Though Newsom, L.A. Mayor Eric Garcetti and other elected officials have called for housing homeless residents in hotels, motels and on public property, the families say they haven’t acted with enough urgency.

“Since they’re not, they’re being unjust,” said Martha Escudero, 42, who has spent the last 18 months sleeping on couches in East Los Angeles before moving into the Caltrans-owned home Saturday. “We have to do this.”

The state agency did not respond to a list of questions from The Times.

Escudero said the California Department of Transportation has made no attempts to evict the families since they moved in Saturday morning. Caltrans acquired the modest homes in El Sereno among about 460 properties, including Craftsman mansions in South Pasadena, in preparation for extending the 710 Freeway. That plan was abandoned in 2018.

Protesters and their supporters pray inside of a home in El Sereno on Wednesday.
Protesters and their supporters pray inside of a home they occupied in El Sereno on Wednesday.
(Francine Orr / Los Angeles Times)

Caltrans has started the process of selling the homes, which are required by law to be offered to former owners first and then to current tenants who meet certain income requirements. But the vast majority are still owned by the state. Many of the houses in El Sereno have boarded windows with signs warning against trespassing.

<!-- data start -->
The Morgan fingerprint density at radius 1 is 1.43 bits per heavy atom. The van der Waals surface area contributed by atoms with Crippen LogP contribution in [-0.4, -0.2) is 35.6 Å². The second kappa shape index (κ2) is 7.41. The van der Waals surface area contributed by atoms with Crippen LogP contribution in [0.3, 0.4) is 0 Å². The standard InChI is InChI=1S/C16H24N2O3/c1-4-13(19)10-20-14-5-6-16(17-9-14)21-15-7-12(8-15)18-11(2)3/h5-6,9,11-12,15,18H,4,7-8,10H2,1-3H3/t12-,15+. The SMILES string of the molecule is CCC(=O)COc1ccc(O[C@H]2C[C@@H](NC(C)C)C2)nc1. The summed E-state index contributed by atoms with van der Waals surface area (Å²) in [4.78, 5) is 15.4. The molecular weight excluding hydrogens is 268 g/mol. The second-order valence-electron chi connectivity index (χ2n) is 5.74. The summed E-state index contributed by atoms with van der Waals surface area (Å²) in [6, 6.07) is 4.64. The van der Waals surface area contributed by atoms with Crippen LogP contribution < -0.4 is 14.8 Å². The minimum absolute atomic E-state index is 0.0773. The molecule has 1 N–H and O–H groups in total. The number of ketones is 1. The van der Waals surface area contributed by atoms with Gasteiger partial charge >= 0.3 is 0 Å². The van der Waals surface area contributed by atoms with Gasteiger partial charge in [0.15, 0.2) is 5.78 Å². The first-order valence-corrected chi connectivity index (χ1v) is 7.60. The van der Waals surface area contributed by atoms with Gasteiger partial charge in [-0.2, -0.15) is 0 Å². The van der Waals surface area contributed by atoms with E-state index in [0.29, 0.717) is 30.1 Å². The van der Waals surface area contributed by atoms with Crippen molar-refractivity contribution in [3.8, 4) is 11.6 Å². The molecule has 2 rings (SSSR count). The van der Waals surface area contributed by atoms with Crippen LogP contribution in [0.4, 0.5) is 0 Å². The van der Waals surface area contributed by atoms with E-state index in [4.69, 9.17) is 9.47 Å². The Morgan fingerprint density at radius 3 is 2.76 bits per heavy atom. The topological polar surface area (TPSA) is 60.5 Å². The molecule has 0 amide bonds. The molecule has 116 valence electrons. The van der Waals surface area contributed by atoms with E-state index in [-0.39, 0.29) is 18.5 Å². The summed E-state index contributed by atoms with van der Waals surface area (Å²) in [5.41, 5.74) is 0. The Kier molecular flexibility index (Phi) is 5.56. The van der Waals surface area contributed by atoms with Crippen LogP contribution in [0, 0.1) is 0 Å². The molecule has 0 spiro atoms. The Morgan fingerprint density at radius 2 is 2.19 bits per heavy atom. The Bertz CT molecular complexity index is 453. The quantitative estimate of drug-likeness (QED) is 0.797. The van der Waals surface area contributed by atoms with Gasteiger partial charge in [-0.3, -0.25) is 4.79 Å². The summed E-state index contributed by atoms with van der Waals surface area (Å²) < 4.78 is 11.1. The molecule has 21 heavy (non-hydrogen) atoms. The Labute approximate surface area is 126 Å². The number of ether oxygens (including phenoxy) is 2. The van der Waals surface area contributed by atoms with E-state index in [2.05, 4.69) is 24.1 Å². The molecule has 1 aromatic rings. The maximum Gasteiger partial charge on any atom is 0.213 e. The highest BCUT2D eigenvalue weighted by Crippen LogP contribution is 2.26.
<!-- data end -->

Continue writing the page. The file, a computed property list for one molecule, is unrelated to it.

Since the occupation began, a group of state lawmakers has asked Newsom to immediately make the vacant Caltrans properties available for occupancy. The governor has not weighed in on the protest but has instead spoken repeatedly about the need to prioritize the homeless population during the pandemic, especially seniors.


Garcetti on Tuesday said he was aware that the families had occupied at least one home. He said that he had asked Caltrans if the city’s housing authority could take over the properties in El Sereno but that it would require state action.

“We don’t have a ton of supply of vacant housing,” Garcetti said. “We are primarily right now focused on hotels [and] motels…. To get to the numbers that I think we need to get to, we’d never get there just with vacant houses.”

On Wednesday evening, Garcetti announced that the city will convert 42 of its recreation centers into temporary shelters for homeless residents, providing 6,000 new beds to help slow the spread of the coronavirus. Newsom, meanwhile, announced $150 million in emergency funding to quickly move homeless people indoors.